Purpose of review
The purpose of this review is to describe recent findings on the clinical presentation, pathogenesis, and management of fetal alcohol spectrum disorders (FASDs). Alcohol causes a range of physical, developmental, and cognitive impairments on the developing fetus. Individuals exposed to alcohol prenatally have a wide variability in dysmorphic and neurologic features. Hence, a greater understanding of the mechanisms through which alcohol induces defects in the developing fetus is imperative in developing therapies that prevent alcohol-induced effects.
Current research has focused on leveraging technology to developing tools that can aid in the diagnostic process, defining patterns of neurocognition and neuroimaging specific to FASD, developing neurobehavioral and pharmacologic interventions, and expanding access to care.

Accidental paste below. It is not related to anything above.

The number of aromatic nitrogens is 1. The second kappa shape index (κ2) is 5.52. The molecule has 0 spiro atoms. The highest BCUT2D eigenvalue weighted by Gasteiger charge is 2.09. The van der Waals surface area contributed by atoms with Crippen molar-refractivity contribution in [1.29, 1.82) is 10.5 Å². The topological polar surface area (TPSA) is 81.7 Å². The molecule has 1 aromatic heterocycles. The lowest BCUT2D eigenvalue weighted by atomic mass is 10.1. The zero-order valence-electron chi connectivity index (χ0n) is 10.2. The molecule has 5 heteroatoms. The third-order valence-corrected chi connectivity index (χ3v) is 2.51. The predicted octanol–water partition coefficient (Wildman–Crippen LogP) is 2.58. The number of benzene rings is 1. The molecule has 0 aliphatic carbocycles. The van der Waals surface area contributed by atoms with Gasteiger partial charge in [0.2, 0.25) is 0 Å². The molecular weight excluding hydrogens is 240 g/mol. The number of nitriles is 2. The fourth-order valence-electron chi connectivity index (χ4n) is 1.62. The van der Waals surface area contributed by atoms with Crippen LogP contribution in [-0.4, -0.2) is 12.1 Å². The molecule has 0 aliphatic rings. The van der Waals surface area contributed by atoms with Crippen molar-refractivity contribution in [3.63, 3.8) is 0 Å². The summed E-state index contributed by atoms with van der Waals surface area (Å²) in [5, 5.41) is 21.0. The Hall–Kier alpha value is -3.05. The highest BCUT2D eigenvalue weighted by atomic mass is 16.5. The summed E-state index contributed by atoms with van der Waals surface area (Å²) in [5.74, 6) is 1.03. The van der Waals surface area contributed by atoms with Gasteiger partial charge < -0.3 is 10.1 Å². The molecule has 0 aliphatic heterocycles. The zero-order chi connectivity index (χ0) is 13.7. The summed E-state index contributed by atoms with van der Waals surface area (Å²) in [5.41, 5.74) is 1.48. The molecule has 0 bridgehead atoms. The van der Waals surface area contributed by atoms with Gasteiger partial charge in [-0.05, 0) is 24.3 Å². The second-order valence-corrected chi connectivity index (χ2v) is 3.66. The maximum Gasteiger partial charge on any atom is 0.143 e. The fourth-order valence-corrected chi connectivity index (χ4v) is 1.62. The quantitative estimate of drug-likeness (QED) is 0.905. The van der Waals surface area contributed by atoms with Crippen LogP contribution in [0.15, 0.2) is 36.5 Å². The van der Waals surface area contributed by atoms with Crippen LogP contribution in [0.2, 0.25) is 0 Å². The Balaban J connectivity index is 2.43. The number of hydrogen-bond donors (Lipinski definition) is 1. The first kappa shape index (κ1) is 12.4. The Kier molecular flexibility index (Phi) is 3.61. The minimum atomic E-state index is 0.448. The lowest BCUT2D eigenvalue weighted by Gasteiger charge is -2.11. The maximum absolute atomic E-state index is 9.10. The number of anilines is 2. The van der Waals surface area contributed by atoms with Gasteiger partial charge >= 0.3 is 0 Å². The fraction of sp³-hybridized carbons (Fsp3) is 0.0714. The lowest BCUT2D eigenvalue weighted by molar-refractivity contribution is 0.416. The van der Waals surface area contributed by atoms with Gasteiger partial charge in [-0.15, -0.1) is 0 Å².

FASDs are a common cause of neurodevelopmental impairment in school-age children, and their recognition is essential to provide early interventions in order to optimize the outcome for these individuals when they reach adulthood. Although previously thought to be the result of irreversible neurologic injury from prenatal alcohol exposure, recent evidence points to the benefits of applying principles regarding neuroplasticity in improving the lives for patients and their families.